The Big Yellow Cook Book
This was sometime around 1964/65, and it was £25. The average weekly wage at the time was £11-£16, so it was very expensive, and had to be bought on HP! My Mother and Father were death against HP, and never bought anything on HP unless it was absolutely necessary. The only other household item I remember them buying on HP was a fridge.
It is called “Good Housekeeping Cookery Compendium”, and was published by The National Magazine Co. Ltd. It was first printed in 1952, and the edition we bought was published in 1964. It has 640 pages packed with recipes from the most basic “how to boil an egg”, to the most elaborate wedding cakes.
It is full of pictures, and full colour plates, the cover is mad yellow, and from it first came into the house we called it “The Big Yellow Cook Book”.
My Mother was never a woman given to spending money recklessly, she really must have wanted that cook book to put my father in so much debt at the time. When she died last year (June 2010) the receipt for the cook book was in her “important papers” pile. She really must have felt that the book would have to pay for itself. When she bought it she was a stay at home housewife. She then got a job as a junior cook, and worked her way up to Head Cook, she made extra money making wedding cakes. As the years rolled on, she acquired many cook books, but the Big Yellow Cook Book was used for decades.
|Mum was Head Cook at Aloha, head |
offices of Tyrone Brick in Dungannon
|Mum on the left, with her best friend Kathleen|
And a cake they made for the Women's Institute
The Big Yellow Cook Book not only paid for itself, it inspired her to take up work that meant our family lived like kings, we took for granted all the amazing home made breads, cakes and meals. Until the day she died there was always a wee fruit loaf, wheaten bread or something cooking in the oven. The day before she died men put in a new front door, even though they were being well paid, and tipped, Mum seen men coming to the house as an excuse to make something extra special to feed them, and she made them meringues, topped with fresh cream and strawberries.
I am going to use this blog to share my favourite recipes from The Big Yellow Cook Book, and I will start today with the recipe for cheese scones.
8oz (200 grams) plain flour (I use organic)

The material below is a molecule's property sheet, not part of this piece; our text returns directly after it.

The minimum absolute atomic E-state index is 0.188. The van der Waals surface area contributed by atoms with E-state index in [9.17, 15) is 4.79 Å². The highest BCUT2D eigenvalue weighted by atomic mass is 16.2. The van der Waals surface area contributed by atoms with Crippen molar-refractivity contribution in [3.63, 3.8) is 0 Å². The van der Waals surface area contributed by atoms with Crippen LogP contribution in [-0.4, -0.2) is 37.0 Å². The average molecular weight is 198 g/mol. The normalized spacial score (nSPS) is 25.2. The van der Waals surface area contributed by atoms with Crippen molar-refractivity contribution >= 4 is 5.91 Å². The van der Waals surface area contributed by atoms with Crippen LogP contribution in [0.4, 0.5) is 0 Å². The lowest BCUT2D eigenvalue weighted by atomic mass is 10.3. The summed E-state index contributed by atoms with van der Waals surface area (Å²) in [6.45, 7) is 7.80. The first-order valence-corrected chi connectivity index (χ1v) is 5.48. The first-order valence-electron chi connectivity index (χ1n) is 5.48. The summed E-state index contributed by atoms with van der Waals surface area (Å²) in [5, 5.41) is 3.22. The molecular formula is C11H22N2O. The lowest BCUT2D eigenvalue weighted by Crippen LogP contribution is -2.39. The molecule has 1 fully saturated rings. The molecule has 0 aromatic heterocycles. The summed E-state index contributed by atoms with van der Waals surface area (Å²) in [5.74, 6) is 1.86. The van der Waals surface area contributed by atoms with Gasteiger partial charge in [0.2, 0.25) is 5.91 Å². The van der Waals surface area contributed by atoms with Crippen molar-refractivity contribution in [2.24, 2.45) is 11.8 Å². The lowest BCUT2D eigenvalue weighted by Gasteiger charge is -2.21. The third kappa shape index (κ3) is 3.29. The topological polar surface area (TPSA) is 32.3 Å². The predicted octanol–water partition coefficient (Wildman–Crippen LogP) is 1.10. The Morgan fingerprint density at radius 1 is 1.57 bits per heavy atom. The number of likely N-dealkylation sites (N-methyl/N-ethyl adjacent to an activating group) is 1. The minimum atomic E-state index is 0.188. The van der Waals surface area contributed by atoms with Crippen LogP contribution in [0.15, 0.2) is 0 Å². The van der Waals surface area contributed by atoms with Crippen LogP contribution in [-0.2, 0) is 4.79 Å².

2 level teaspoons of cream of tartar
1 level teaspoon of bicarbonate of soda
2oz margarine (50 grams) (I use Stork or organic butter)
2-3 oz (50-60 grams) of finely grated cheese (I use organic cheddar)
Salt & Pepper
1 teaspoon dry mustard
¼ pint of milk (approx)
Beaten egg or milk to glaze
Pre-heat oven 450 oF; gas mark 8
Sieve flour Bicarb of soda and Cream of tartar, and rub in fat.
(I don’t bother sieving and they taste just fine)
Mix in grated cheese, mustard, salt and pepper.
Add milk to make a soft dough.
Turn unto a floured board, and roll out to ¾ on an inch thick.
The recipe says to form into a round and cut into triangles, or cook whole in the round, but I use a scone cutter.
Glaze with beaten egg (free range) or milk, place on a greased baking sheet and bake for about 10 minutes.
Cool on a wire cooling rack, serve with butter and water cress.
My own tips, after glazing with the egg, I might top with flax, poppy, sesame or linseed. A little sprinkle of paprika is nice also. I have served them with salad, honey, cheese, smoked salmon and various other things.
Experiment and enjoy. Should you have any left the day after cooking, (unlikely) they are lovely toasted and served with honey.
The Misdirecting of the Light Workers 08/01/2012
False Flag, 4 August 2012, London Olympics
Preparing the Way for the Messiah, Prince William Comes of Age.
How Government Counterintelligence operates on Social networking sites and Forums
The Rockefeller’s and the Unicorn Tapestries
The History of the World so far, and how 10% came to be in control of 85% of the Worlds Population
Pleasure and Pain, we are all one consciousness